Assembly in North West Europe: collective concerns for early societies?

Alexandra Sanmark, Sarah Semple

Research output: Contribution to journalArticlepeer-review

32 Citations (Scopus)


The archaeological study of assembly practices in the medieval west is often met with scepticism. The reliance on late documentary records and place-names, and the difficulties inherent in defining what actually constituted an `assembly¿, are just some of the issues that face researchers. This paper brings
together some of the first collated and excavated evidence by the HERA TAP project1, and offers across-European perspective, drawing attention to the great variety of systems and types of structure created for the purpose of assembly in the late prehistoric and medieval eras. Selected case studies emphasize the chronological variations in the inception and life-span of assembly places and underline the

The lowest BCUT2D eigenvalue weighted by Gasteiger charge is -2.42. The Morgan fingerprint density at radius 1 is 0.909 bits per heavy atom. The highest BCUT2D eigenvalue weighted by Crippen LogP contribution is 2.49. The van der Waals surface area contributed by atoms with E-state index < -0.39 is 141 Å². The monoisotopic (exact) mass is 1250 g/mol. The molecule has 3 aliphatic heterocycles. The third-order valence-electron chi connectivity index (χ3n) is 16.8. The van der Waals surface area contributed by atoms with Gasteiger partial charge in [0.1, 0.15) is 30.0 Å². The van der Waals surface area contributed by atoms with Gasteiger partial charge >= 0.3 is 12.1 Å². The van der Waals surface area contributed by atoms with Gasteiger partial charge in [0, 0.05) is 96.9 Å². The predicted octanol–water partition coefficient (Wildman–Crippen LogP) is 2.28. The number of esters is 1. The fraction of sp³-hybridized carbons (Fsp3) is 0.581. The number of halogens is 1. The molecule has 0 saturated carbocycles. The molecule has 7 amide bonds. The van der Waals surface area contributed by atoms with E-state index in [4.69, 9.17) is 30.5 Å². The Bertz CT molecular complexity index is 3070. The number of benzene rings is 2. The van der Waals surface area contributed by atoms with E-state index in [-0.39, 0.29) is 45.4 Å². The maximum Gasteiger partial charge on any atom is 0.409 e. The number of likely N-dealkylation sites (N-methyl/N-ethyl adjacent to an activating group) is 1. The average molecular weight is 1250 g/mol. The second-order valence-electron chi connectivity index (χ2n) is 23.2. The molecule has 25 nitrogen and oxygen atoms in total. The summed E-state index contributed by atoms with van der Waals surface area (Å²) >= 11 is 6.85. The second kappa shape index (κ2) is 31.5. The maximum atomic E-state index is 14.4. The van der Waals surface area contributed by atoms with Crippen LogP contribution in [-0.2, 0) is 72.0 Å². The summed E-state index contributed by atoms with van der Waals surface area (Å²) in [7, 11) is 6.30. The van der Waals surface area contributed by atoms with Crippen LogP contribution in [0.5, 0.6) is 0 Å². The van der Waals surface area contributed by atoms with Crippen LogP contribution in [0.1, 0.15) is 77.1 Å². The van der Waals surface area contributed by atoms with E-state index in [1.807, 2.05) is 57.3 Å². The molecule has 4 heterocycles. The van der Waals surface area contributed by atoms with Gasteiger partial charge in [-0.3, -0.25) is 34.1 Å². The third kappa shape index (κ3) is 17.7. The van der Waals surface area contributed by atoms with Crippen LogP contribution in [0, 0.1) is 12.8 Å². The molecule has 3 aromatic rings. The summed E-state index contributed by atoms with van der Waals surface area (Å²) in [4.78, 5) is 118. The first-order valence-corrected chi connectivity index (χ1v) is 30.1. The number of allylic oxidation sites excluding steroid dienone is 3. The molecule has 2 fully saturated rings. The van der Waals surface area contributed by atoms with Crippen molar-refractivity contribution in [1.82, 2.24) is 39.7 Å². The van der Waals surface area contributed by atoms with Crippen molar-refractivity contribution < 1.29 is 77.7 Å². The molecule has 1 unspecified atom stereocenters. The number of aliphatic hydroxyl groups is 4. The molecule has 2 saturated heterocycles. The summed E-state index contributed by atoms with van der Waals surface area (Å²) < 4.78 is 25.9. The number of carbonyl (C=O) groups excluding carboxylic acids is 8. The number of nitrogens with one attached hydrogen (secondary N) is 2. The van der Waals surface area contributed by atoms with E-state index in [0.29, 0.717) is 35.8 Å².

diverse relationships of designated assembly sites to pre-existing landscapes, resource patterns, and social
structures. Connections between the `architecture¿ and location of these sites, and their role in the creation,
maintenance, and signalling of collective identities are suggested.
Original languageEnglish
Pages (from-to)518-542
Number of pages25
JournalEuropean Journal of Archaeology
VolumeVolume 16
Issue number3
Publication statusPublished - 2013


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